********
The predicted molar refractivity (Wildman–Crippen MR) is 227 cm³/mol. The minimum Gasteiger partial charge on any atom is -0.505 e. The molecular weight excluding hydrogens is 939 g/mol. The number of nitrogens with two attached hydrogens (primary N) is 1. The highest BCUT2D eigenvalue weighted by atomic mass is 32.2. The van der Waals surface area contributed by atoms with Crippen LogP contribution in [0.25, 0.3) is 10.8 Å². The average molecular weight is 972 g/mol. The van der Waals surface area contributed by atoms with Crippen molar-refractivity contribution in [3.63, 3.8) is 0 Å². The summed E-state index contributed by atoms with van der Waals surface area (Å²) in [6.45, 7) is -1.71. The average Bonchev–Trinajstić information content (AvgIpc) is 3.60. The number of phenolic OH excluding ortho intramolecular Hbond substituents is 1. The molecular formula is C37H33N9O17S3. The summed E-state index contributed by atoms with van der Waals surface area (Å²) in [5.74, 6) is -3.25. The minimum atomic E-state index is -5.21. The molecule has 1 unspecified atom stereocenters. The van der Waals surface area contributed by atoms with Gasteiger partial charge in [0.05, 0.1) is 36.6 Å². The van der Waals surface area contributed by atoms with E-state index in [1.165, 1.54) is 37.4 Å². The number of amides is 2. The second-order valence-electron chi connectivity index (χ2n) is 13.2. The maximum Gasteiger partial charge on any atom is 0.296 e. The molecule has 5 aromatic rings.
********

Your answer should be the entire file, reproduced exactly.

The predicted molar refractivity (Wildman–Crippen MR) is 227 cm³/mol. The minimum Gasteiger partial charge on any atom is -0.505 e. The molecular weight excluding hydrogens is 939 g/mol. The number of nitrogens with two attached hydrogens (primary N) is 1. The highest BCUT2D eigenvalue weighted by atomic mass is 32.2. The van der Waals surface area contributed by atoms with Crippen LogP contribution in [0.25, 0.3) is 10.8 Å². The average molecular weight is 972 g/mol. The van der Waals surface area contributed by atoms with Crippen molar-refractivity contribution in [3.63, 3.8) is 0 Å². The summed E-state index contributed by atoms with van der Waals surface area (Å²) in [6.45, 7) is -1.71. The average Bonchev–Trinajstić information content (AvgIpc) is 3.60. The number of phenolic OH excluding ortho intramolecular Hbond substituents is 1. The molecular formula is C37H33N9O17S3. The summed E-state index contributed by atoms with van der Waals surface area (Å²) in [5.74, 6) is -3.25. The minimum atomic E-state index is -5.21. The molecule has 1 unspecified atom stereocenters. The van der Waals surface area contributed by atoms with Gasteiger partial charge in [0.05, 0.1) is 36.6 Å². The van der Waals surface area contributed by atoms with E-state index in [1.165, 1.54) is 37.4 Å². The number of amides is 2. The second-order valence-electron chi connectivity index (χ2n) is 13.2. The maximum Gasteiger partial charge on any atom is 0.296 e. The molecule has 5 aromatic rings.